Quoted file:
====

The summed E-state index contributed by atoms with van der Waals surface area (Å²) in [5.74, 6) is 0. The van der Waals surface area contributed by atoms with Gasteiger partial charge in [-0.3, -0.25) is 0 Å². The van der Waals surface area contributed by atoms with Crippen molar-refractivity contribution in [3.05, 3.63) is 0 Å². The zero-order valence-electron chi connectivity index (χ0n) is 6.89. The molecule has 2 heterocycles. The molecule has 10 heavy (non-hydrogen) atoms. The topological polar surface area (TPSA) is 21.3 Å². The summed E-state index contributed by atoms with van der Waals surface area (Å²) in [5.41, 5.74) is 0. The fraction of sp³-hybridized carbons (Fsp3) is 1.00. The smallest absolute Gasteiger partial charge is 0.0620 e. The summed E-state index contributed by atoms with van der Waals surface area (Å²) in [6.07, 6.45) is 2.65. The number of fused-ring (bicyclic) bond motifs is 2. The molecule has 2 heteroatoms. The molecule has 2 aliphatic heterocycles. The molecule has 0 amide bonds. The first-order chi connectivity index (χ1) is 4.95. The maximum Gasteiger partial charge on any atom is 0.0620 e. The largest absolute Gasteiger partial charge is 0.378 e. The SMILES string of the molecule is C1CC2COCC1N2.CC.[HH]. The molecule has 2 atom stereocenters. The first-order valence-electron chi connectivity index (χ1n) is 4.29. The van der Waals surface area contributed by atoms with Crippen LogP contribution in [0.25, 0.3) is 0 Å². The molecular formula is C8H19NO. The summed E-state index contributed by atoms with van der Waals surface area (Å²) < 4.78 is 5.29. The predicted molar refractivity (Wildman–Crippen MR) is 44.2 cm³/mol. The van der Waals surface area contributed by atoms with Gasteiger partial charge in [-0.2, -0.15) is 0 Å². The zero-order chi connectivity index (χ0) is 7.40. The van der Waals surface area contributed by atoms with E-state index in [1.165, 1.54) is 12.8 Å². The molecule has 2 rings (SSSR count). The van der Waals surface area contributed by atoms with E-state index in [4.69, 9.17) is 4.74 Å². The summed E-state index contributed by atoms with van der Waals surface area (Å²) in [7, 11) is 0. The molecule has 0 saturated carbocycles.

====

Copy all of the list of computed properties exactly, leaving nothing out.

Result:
The summed E-state index contributed by atoms with van der Waals surface area (Å²) in [5.74, 6) is 0. The van der Waals surface area contributed by atoms with Gasteiger partial charge in [-0.3, -0.25) is 0 Å². The van der Waals surface area contributed by atoms with Crippen molar-refractivity contribution in [3.05, 3.63) is 0 Å². The zero-order valence-electron chi connectivity index (χ0n) is 6.89. The molecule has 2 heterocycles. The molecule has 10 heavy (non-hydrogen) atoms. The topological polar surface area (TPSA) is 21.3 Å². The summed E-state index contributed by atoms with van der Waals surface area (Å²) in [5.41, 5.74) is 0. The fraction of sp³-hybridized carbons (Fsp3) is 1.00. The smallest absolute Gasteiger partial charge is 0.0620 e. The summed E-state index contributed by atoms with van der Waals surface area (Å²) in [6.07, 6.45) is 2.65. The number of fused-ring (bicyclic) bond motifs is 2. The molecule has 2 heteroatoms. The molecule has 2 aliphatic heterocycles. The molecule has 0 amide bonds. The first-order chi connectivity index (χ1) is 4.95. The maximum Gasteiger partial charge on any atom is 0.0620 e. The largest absolute Gasteiger partial charge is 0.378 e. The SMILES string of the molecule is C1CC2COCC1N2.CC.[HH]. The molecule has 2 atom stereocenters. The first-order valence-electron chi connectivity index (χ1n) is 4.29. The van der Waals surface area contributed by atoms with Crippen LogP contribution in [0.25, 0.3) is 0 Å². The molecular formula is C8H19NO. The summed E-state index contributed by atoms with van der Waals surface area (Å²) < 4.78 is 5.29. The predicted molar refractivity (Wildman–Crippen MR) is 44.2 cm³/mol. The van der Waals surface area contributed by atoms with Gasteiger partial charge in [-0.2, -0.15) is 0 Å². The zero-order chi connectivity index (χ0) is 7.40. The van der Waals surface area contributed by atoms with E-state index in [1.165, 1.54) is 12.8 Å². The molecule has 2 rings (SSSR count). The van der Waals surface area contributed by atoms with E-state index in [4.69, 9.17) is 4.74 Å². The summed E-state index contributed by atoms with van der Waals surface area (Å²) in [7, 11) is 0. The molecule has 0 saturated carbocycles.